This 67-card set included a number of stars, including 1962 National League MVP Maury Wills (then holder of the modern record for stolen bases in a season), who had elected to sign with Fleer instead of Topps. The company did not produce new cards the next year, but continued selling the 1961 set while it focused on signing enough players to produce a set featuring active players in 1963. One set was produced in 1960 and a second in 1961. However, Fleer continued to produce baseball cards by featuring Williams with other mostly retired players in a Baseball Greats series.

Williams was nearing the end of his career and retired after the 1960 season. Fleer was unable to include other players because another company, Topps, had signed most active baseball players to exclusive contracts. It began by signing baseball star Ted Williams to a contract in 1959 and sold an 80-card set oriented around highlights of his career. Well-established as a gum and candy company, Fleer followed some of its competitors into the business of selling sports cards.

One negative aspect associated with Fleer's bankruptcy is that many sports card collectors now own redemption cards for autographs and memorabilia that may not be able to be redeemed. Competitor Upper Deck won the Fleer name, as well as their die cast toy business, at a price of $6.1 million. The move included the auction of the Fleer trade name, as well as other holdings. By early July, in a move similar to declaring bankruptcy, the company began to liquidate its assets to repay creditors.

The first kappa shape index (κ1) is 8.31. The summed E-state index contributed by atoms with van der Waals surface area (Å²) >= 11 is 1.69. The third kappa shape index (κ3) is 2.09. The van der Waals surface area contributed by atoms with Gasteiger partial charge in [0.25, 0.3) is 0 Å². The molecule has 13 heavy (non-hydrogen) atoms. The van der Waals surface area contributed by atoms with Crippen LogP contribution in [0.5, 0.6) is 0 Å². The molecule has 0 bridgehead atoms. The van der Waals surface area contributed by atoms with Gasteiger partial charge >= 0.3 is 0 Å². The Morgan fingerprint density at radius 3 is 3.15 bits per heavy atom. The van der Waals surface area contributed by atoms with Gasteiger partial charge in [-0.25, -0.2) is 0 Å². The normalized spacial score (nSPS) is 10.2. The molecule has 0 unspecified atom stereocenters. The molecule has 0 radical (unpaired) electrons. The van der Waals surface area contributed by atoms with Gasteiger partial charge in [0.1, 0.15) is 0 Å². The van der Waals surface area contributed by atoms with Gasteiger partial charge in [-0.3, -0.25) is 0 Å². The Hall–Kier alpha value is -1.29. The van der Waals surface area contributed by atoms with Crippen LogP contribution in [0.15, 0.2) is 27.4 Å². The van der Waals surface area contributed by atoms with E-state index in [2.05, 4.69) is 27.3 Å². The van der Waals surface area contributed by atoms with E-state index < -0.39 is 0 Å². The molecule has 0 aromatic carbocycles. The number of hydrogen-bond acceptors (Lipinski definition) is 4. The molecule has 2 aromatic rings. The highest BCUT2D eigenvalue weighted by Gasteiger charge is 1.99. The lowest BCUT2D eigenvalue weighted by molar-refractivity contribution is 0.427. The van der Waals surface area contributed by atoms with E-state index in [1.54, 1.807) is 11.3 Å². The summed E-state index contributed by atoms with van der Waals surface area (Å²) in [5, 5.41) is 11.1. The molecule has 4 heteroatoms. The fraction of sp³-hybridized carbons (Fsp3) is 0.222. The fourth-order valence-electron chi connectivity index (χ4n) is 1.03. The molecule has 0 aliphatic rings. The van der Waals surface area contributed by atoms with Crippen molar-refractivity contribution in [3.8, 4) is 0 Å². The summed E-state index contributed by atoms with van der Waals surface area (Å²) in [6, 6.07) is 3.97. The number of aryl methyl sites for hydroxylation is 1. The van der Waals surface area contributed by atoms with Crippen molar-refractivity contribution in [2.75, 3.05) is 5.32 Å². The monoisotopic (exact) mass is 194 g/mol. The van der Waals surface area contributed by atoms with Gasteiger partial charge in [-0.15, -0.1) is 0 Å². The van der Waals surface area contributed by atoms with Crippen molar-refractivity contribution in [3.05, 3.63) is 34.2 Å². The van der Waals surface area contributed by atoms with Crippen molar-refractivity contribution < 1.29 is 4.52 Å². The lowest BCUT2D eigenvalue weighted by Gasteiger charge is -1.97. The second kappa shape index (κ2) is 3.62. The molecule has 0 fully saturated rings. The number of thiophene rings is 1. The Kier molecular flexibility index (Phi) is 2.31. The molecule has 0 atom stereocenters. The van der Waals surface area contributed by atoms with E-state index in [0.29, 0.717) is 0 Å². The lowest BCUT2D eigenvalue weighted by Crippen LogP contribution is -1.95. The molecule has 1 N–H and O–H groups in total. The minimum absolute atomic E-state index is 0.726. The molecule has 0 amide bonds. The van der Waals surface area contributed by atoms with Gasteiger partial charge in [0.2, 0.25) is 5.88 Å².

In late May 2005, news circulated that Fleer was suspending its trading card operations immediately. In 1998, 70-year-old Dubble Bubble was acquired by Canadian company Concord Confections and Concord, in turn, was acquired by Chicago-based Tootsie Roll Industries in 2004. In 1995, Fleer acquired the trading card company SkyBox International and it closed its Philadelphia plant(where Dubble Bubble was made for 67 years). Fleer became known as a maker of sports cards, and has also produced some non-sports trading cards.

Its pink color set a tradition for nearly all bubble gums to follow. In 1928, Fleer employee Walter Diemer improved the Blibber-Blubber formulation to produce the first commercially successful bubblegum, Dubble Bubble. Unfortunately, while this gum was capable of being blown into bubbles, in other respects it was vastly inferior to regular chewing gum, and Blibber-Blubber was never marketed to the public. Fleer originally developed a bubblegum formulation called Blibber-Blubber in 1906.

Bought out by comic-book empire Marvel in 1992, it is now a part of Upper Deck. Fleer in the mid-19th century, was the first company to successfully manufacture bubblegum. The Fleer Corporation, founded by Frank H.